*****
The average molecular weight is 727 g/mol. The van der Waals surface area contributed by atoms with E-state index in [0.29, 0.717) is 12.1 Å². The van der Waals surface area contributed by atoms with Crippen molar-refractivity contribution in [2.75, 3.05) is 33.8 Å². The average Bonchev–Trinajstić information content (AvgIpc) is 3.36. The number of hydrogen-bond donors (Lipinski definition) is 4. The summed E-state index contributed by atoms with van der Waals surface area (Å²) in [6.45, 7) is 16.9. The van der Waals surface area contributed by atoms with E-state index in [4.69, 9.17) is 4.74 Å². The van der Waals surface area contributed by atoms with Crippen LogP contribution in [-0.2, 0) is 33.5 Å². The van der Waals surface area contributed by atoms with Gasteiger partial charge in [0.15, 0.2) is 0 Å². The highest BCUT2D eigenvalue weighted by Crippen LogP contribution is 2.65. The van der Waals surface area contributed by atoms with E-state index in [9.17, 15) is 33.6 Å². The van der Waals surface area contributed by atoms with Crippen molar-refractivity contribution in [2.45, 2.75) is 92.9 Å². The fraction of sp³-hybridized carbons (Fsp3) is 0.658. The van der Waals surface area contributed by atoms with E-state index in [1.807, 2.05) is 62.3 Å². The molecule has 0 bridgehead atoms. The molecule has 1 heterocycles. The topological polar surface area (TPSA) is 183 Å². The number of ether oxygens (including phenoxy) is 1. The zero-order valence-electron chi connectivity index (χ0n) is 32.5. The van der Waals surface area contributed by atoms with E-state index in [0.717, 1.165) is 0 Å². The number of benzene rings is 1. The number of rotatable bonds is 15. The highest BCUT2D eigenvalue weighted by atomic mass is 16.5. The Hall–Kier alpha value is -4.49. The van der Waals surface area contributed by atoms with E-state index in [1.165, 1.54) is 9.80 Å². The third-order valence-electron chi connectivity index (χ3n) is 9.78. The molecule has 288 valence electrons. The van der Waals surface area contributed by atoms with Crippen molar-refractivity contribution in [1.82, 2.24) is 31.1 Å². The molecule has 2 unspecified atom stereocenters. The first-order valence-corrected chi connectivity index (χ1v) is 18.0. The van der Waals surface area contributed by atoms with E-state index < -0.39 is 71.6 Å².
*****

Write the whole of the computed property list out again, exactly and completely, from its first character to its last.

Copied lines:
The average molecular weight is 727 g/mol. The van der Waals surface area contributed by atoms with E-state index in [0.29, 0.717) is 12.1 Å². The van der Waals surface area contributed by atoms with Crippen molar-refractivity contribution in [2.75, 3.05) is 33.8 Å². The average Bonchev–Trinajstić information content (AvgIpc) is 3.36. The number of hydrogen-bond donors (Lipinski definition) is 4. The summed E-state index contributed by atoms with van der Waals surface area (Å²) in [6.45, 7) is 16.9. The van der Waals surface area contributed by atoms with E-state index in [4.69, 9.17) is 4.74 Å². The van der Waals surface area contributed by atoms with Crippen LogP contribution in [-0.2, 0) is 33.5 Å². The van der Waals surface area contributed by atoms with Gasteiger partial charge in [0.15, 0.2) is 0 Å². The highest BCUT2D eigenvalue weighted by Crippen LogP contribution is 2.65. The van der Waals surface area contributed by atoms with E-state index in [9.17, 15) is 33.6 Å². The van der Waals surface area contributed by atoms with Crippen molar-refractivity contribution in [2.45, 2.75) is 92.9 Å². The fraction of sp³-hybridized carbons (Fsp3) is 0.658. The van der Waals surface area contributed by atoms with E-state index in [1.807, 2.05) is 62.3 Å². The molecule has 0 bridgehead atoms. The molecule has 1 heterocycles. The topological polar surface area (TPSA) is 183 Å². The number of ether oxygens (including phenoxy) is 1. The zero-order valence-electron chi connectivity index (χ0n) is 32.5. The van der Waals surface area contributed by atoms with E-state index in [0.717, 1.165) is 0 Å². The number of benzene rings is 1. The number of rotatable bonds is 15. The highest BCUT2D eigenvalue weighted by atomic mass is 16.5. The Hall–Kier alpha value is -4.49. The van der Waals surface area contributed by atoms with E-state index in [1.165, 1.54) is 9.80 Å². The third-order valence-electron chi connectivity index (χ3n) is 9.78. The molecule has 288 valence electrons. The van der Waals surface area contributed by atoms with Crippen molar-refractivity contribution in [1.82, 2.24) is 31.1 Å². The molecule has 2 unspecified atom stereocenters. The first-order valence-corrected chi connectivity index (χ1v) is 18.0. The van der Waals surface area contributed by atoms with E-state index < -0.39 is 71.6 Å².